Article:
“But I Am An Attorney”
There is a process that visitors have to go through when they come to visit. Their identification has to be checked. They have to be on the approved visitors list. They have to be checked for contraband. It’s not that difficult if you follow the rules.
One afternoon I was in the visiting room of a female camp and a woman came into visit. She had already been stopped a few times by the other officer because she tried to come in first carrying a purse and wearing flip flops, then she came back still carrying a large wallet and a cell phone. Finally, she made it to me.
She fills in her form. All visitors fill out a form stating they know the rules and have no contraband. Then she hands it to me along with her identification. She says to me she is there to visit her cousin. I look it up. She is not on the approved visitors list. I tell her that I am sorry, but I will not be allowing her to visit. I suggest she contact her cousin and have her send out a visiting form. All of the sudden, the lady becomes irate. She begins yelling at me there in the crowded visiting room.
Her story has now changed. She now states that she is in fact the inmate’s attorney. She is demanding to see her regarding a pertinent and pressing legal matter. She literally throws her Bar Association card at me and tells me she is not leaving until she sees the inmate. Still, she is not an approved visitor. I tell her, again, I am sorry. If it is pressing, I tell her to call Monday and speak with the proper people to set up a special time to visit.
She is still yelling. She demands to speak with someone in charge. I call the lieutenant who tells me to call someone a bit higher up. I call him. He tells me to have her sit tight while he looks up the inmate’s information to find out if she is in fact the inmate’s attorney. The lady calms down upon hearing this. She asks for a piece of paper so she can write down the phone number to the prison. I hand he a blank paper and a pen. (I keep some at my desk for kids to draw on and such.) She is writing and writing on this paper as we wait for someone to call me back.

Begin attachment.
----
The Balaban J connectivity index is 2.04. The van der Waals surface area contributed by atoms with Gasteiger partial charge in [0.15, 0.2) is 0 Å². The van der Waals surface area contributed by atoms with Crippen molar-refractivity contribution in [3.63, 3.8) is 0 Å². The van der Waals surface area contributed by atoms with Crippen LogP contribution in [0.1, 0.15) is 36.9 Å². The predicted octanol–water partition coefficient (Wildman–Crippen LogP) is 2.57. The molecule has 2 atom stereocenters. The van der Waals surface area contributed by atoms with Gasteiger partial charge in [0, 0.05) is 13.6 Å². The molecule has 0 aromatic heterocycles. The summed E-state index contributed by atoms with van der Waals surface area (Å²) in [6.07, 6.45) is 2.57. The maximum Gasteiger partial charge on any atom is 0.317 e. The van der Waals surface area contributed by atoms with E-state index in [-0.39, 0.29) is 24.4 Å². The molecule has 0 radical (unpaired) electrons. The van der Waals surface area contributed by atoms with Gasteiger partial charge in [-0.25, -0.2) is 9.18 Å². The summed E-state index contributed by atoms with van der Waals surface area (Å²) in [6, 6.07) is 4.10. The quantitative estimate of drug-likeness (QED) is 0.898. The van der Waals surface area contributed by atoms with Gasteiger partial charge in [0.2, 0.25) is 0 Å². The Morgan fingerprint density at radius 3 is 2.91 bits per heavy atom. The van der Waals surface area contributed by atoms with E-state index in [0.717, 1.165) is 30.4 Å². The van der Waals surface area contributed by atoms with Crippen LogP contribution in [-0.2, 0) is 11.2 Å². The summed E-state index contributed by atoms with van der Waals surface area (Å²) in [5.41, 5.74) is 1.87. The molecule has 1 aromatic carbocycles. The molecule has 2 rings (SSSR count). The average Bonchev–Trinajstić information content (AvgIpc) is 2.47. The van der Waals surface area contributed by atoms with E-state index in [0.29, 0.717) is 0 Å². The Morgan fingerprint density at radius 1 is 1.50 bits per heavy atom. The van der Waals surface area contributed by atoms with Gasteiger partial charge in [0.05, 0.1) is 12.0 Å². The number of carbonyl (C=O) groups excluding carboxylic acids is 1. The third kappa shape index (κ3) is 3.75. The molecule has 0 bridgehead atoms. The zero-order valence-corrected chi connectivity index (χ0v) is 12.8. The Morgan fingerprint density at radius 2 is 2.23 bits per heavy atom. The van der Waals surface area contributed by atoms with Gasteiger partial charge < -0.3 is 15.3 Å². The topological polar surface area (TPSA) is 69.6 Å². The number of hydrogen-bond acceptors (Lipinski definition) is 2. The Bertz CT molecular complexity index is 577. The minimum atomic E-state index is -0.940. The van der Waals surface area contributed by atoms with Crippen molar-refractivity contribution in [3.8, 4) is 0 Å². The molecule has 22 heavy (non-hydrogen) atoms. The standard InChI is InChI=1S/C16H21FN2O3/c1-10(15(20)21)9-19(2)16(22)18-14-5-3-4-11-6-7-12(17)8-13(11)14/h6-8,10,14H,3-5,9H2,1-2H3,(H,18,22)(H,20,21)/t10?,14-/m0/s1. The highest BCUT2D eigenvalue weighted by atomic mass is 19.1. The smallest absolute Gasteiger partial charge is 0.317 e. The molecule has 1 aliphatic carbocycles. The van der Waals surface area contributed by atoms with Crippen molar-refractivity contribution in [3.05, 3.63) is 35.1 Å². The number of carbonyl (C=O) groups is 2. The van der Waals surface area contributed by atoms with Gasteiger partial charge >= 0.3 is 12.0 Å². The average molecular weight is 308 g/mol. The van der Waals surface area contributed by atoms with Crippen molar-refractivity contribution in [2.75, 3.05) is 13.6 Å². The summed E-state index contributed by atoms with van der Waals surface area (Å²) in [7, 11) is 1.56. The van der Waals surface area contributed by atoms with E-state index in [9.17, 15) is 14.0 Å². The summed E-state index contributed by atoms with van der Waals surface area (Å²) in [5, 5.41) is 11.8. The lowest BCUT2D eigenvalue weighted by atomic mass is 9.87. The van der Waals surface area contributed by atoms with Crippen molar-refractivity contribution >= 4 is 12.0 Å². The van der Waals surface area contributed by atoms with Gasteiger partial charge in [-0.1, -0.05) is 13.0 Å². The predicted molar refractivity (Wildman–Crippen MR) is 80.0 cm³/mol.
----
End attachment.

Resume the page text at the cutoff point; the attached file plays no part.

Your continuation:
Finally, the call comes. It turns out that nowhere in this inmate’s files does it list this woman as her attorney. They can’t even find where it lists her as a cousin. Again, she starts yelling. I tell her to leave now. People are staring. She slams the paper she was writing on to the desk and demands I give it to the inmate. Then she stomps out.
The paper contains a letter. It is incoherent and makes little sense. It rambles on about attorney privileges and rule breaking. It makes very little sense. Of course, I do not give it to the inmate. I take it to the lieutenant.
I never have seen that woman again.